Wednesday, April 30, 2008
Climate change brings with it drought and flooding along with food shortages and violence. The resulting toll on children in the developing world may be catastrophic.
Tuesday, April 22, 2008
The hyperparenting trend, where you schedule all of the life out of your kids life is having an incredibly detrimental effect on children's happiness.
Author Carl Honore, who also wrote "In Praise of Slow", has released a new book called "Under Pressure: Rescuing Childhood from the Culture of Hyperparenting". He has been making the rounds on CBC Radio 1, and it seems as though we have a lot in common. He suggests that getting kids into too many activities and putting too much academic pressure on them early on can be ruinous for a child's mental health and actually be counter-productive. He present the case of Finland as a contrast to North America. Children in Finland to not enter school until the age of 7, there is virtually no homework assigned during elementary school and Kumon/Sylvan type tutoring is unheard of. Fins consistently score very highly on internationally standardized tests and rate themselves as 3rd happiest in the world. Certainly something to think about, while you are crying becuase Aiden didn't get into the right preschool and now his chances of going to MIT are shot.
Listen to Carl Honore on Sounds Like Canada
and on the phone-in segment of Radio Noon (Part 1 and Part 2)
Monday, April 21, 2008
With that in mind, I have created a wiki where people can join, add their stories, questions, recipes and what ever else they can think of. A wiki is only as good as the people who use it, all you MSPI parents out there PLEASE JOIN!!!!!
Tuesday, April 15, 2008
This would be quite the ground-breaker. Health Canada is sometimes criticized for failing to take the lead on many health issues, often waiting to see what the FDA and EPA do. In light of the over-politicization of those agencies it is heartening to see Health Canada be so proactive in protecting the health of Canadians.
Parents also reported their behavior at children’s bedtime (including whether they lulled children to sleep, laid them down awake or stayed with them until they fell asleep) and during nighttime awakenings (including comforting children in bed, taking them out of bed, giving them food or bringing them to the parental bed for cosleeping).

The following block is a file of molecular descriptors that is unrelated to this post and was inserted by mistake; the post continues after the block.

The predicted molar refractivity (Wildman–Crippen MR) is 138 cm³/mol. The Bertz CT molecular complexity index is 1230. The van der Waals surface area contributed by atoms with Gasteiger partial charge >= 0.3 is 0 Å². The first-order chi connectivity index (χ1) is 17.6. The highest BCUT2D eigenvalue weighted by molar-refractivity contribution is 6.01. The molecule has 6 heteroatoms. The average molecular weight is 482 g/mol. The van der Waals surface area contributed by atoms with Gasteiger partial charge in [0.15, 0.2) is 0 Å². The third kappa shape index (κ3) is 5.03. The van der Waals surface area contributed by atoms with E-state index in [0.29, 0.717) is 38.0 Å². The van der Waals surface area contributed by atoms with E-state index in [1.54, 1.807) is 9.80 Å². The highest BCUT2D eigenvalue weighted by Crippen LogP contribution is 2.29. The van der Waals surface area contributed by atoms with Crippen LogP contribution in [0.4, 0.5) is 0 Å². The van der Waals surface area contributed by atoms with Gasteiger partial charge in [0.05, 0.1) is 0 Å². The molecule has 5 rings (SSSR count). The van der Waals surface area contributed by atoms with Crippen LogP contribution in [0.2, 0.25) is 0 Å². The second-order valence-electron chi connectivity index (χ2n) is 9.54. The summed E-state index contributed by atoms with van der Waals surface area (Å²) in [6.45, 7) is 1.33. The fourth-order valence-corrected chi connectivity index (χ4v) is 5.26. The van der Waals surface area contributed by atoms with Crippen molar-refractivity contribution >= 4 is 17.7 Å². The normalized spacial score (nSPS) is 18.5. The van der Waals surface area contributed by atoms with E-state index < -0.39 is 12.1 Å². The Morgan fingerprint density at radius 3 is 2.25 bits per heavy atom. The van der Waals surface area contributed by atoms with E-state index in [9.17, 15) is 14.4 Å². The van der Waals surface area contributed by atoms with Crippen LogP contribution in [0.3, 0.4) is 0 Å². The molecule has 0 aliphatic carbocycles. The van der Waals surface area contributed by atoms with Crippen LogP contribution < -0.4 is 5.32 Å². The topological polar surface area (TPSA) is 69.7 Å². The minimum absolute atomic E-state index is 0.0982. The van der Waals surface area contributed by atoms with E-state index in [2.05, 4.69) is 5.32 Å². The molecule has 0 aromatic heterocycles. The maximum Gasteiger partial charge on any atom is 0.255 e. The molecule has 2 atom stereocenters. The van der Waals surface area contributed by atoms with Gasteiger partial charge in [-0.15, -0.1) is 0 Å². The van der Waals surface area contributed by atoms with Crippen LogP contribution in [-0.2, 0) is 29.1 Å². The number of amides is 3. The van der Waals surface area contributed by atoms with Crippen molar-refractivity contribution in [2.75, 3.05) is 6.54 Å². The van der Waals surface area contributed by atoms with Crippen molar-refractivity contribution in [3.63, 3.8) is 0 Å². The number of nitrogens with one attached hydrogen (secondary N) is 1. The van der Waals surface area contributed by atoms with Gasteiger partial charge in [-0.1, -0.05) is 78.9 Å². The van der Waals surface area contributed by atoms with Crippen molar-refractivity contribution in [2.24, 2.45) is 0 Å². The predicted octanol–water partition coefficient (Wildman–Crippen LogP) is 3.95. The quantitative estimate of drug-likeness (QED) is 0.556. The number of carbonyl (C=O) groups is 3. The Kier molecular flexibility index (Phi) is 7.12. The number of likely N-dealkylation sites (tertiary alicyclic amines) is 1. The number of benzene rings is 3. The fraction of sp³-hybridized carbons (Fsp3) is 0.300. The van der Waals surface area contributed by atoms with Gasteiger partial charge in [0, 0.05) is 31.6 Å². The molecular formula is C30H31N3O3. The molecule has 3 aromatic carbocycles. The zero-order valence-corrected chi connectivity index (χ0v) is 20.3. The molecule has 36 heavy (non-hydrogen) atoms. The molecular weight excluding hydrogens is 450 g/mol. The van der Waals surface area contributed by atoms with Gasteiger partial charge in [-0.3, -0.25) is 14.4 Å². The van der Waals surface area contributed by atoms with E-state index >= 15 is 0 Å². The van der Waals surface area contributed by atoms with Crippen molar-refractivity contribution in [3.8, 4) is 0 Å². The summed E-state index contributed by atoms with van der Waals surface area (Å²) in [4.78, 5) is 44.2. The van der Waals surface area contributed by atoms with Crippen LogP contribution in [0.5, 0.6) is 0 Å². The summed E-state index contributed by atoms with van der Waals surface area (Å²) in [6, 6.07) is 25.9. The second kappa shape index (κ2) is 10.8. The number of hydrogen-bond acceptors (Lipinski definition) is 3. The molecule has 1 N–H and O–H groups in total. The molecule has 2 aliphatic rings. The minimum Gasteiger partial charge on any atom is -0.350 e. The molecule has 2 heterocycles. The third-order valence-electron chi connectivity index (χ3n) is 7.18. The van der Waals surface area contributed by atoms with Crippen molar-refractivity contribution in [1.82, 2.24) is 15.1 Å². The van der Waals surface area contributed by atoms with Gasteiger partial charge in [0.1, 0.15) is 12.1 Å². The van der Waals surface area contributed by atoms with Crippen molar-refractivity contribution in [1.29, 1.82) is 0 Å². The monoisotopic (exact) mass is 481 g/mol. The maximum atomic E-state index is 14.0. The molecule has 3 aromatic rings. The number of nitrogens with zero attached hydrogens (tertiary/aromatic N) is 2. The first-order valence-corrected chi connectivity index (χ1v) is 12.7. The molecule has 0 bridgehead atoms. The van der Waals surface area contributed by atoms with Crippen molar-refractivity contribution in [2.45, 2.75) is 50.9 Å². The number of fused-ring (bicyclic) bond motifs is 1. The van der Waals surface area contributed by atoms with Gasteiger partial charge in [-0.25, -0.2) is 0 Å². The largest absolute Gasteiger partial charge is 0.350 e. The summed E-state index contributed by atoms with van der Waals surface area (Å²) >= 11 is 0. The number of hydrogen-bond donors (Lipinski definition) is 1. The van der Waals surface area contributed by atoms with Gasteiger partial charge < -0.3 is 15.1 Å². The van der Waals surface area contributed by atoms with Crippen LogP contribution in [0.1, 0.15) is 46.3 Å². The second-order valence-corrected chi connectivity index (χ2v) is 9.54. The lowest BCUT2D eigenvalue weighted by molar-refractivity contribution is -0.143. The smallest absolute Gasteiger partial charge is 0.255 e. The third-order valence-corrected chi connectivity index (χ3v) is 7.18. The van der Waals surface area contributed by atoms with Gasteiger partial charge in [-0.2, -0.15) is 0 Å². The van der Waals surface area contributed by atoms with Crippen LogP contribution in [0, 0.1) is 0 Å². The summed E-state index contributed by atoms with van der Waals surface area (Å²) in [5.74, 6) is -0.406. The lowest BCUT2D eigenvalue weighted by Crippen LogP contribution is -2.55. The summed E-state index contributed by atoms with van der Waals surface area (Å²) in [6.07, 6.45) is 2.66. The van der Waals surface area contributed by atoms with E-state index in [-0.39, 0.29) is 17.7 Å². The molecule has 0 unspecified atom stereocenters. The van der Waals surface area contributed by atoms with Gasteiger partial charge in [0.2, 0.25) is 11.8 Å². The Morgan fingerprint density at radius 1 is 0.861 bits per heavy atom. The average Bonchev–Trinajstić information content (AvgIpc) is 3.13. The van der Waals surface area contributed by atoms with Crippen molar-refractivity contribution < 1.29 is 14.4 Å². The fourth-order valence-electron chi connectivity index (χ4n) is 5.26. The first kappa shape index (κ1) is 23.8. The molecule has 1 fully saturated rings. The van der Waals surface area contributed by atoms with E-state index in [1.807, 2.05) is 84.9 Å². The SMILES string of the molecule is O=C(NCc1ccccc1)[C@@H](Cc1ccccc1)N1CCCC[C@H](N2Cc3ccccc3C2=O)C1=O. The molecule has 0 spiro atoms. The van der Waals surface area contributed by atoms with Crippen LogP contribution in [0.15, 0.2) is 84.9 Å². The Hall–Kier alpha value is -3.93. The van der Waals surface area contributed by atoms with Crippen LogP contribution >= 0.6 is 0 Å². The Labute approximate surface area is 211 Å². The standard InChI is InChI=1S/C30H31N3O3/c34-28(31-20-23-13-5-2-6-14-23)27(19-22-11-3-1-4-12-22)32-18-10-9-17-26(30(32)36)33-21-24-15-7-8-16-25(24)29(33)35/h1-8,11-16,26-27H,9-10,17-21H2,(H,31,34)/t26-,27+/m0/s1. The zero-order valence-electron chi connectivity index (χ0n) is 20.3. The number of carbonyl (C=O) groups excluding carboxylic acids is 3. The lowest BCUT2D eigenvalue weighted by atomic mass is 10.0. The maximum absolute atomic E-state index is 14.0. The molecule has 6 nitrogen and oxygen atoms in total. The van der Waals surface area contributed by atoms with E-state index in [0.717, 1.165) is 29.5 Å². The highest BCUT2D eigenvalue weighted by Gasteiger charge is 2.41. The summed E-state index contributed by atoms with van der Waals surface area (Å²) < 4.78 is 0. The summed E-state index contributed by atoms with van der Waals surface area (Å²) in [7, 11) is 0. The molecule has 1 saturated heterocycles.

“Early (age 5 to 17 months) sleep disturbances predicted maladaptive parenting behaviors (e.g., mother present at sleep onset, giving food/drink after child awakens) at ages 29 and 41 months,” the authors write. “Some parental behaviors in turn predicted future bad dreams, total sleep time of less than 10 hours per night and sleep-onset latency [delays in falling asleep] of 15 minutes or more. However, most relationships did not remain significant in adjusted models that controlled for early sleep problems.” Cosleeping after nighttime awakening remained associated with more than 15-minute delays in returning to sleep, while the mother’s presence at the beginning of sleep appeared protective against such delays.
The results support the notion that some parental behaviors develop in response to early sleep problems, the authors note. However, they also indicate that such parental behaviors could have negative effects. “Parental strategies that were effective for early sleep difficulties (e.g. giving food or drink) may later become inappropriate to the child’s age and needs. Mothers might adopt the inappropriate response of giving food or drink to 29- to 41-month-old children awakening (which is associated with bad dreams and shorter total sleep time at age 50 months) because they commonly attribute infant cries to hunger and come to believe that infants cry only when hungry,” the authors write.
“Our findings clarify the long-debated relationship between parental behaviors and childhood sleep disturbances,” the authors conclude. “They suggest that cosleeping and other uncommon parental behaviors have negative consequences for future sleep and are thus maladaptive.”
This last paragraph surprises me. My understanding, from my experience with both kids, and from reading the article, is that the real problem is that parents fail to adapt their behaviour as children get older. Cosleeping with infants is one thing, cosleeping with a toddler or young child is another. Parents need to remember that their kids needs change, sometimes very rapidly and it is important to be aware when a strategy is no longer working.
Thursday, April 10, 2008
With that in mind we recently picked up a Joovy Caboose. Its small and light, with one normal forward facing seat and jumpseat/platform for the older kid. Its cheap too. Curious Boy loves being able to stand when he wants, and we like being able to strap him in when we need to.
The low price has its drawbacks though. The handle doesn't adjust and the tray on the forward seat does not come off or on easily. In addition, the wheel bearings are cheap and the plastic used for the tray and forward footrest resemble nothing so much as polypropylene disposable plastic containers.
Joovy does make a Caboose Ultralight which comes in at 21 lbs compared to the regular 26lbs and more than twice the price. I hope that the higher price comes with better finishings.
Monday, April 07, 2008
The car seats also fold for easy transportation. I'm a huge fan of these seats.